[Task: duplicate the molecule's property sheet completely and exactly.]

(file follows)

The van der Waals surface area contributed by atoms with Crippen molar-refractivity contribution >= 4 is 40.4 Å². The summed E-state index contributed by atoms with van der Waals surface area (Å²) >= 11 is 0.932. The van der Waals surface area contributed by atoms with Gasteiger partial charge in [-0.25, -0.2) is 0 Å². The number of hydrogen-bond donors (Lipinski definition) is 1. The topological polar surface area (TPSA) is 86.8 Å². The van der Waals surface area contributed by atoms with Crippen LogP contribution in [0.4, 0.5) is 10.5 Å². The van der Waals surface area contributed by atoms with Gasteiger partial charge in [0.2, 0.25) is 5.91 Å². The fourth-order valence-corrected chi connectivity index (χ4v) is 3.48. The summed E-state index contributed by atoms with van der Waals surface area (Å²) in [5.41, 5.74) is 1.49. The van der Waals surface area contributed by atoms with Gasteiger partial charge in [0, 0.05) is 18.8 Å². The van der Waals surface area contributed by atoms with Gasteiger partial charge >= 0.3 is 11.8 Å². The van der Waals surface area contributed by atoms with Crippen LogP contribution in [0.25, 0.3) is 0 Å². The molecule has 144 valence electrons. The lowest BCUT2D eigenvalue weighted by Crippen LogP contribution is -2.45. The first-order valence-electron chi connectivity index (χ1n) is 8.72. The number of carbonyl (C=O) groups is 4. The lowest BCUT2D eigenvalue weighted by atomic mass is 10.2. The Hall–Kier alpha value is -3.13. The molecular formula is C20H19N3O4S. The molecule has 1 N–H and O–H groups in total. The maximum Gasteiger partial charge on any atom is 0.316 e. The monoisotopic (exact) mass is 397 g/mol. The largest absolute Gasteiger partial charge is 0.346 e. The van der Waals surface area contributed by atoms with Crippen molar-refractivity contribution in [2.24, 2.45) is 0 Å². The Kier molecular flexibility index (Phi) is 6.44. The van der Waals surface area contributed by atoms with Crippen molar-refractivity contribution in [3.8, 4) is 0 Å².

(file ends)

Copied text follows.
The van der Waals surface area contributed by atoms with Crippen molar-refractivity contribution >= 4 is 40.4 Å². The summed E-state index contributed by atoms with van der Waals surface area (Å²) >= 11 is 0.932. The van der Waals surface area contributed by atoms with Gasteiger partial charge in [-0.25, -0.2) is 0 Å². The number of hydrogen-bond donors (Lipinski definition) is 1. The topological polar surface area (TPSA) is 86.8 Å². The van der Waals surface area contributed by atoms with Crippen LogP contribution in [0.4, 0.5) is 10.5 Å². The van der Waals surface area contributed by atoms with Gasteiger partial charge in [0.2, 0.25) is 5.91 Å². The fourth-order valence-corrected chi connectivity index (χ4v) is 3.48. The summed E-state index contributed by atoms with van der Waals surface area (Å²) in [5.41, 5.74) is 1.49. The van der Waals surface area contributed by atoms with Gasteiger partial charge in [0, 0.05) is 18.8 Å². The van der Waals surface area contributed by atoms with Gasteiger partial charge >= 0.3 is 11.8 Å². The van der Waals surface area contributed by atoms with Crippen LogP contribution in [0.25, 0.3) is 0 Å². The molecule has 144 valence electrons. The lowest BCUT2D eigenvalue weighted by Crippen LogP contribution is -2.45. The first-order valence-electron chi connectivity index (χ1n) is 8.72. The number of carbonyl (C=O) groups is 4. The lowest BCUT2D eigenvalue weighted by atomic mass is 10.2. The Hall–Kier alpha value is -3.13. The molecular formula is C20H19N3O4S. The molecule has 1 N–H and O–H groups in total. The maximum Gasteiger partial charge on any atom is 0.316 e. The monoisotopic (exact) mass is 397 g/mol. The largest absolute Gasteiger partial charge is 0.346 e. The van der Waals surface area contributed by atoms with Crippen molar-refractivity contribution in [2.24, 2.45) is 0 Å². The Kier molecular flexibility index (Phi) is 6.44. The van der Waals surface area contributed by atoms with Crippen molar-refractivity contribution in [3.8, 4) is 0 Å².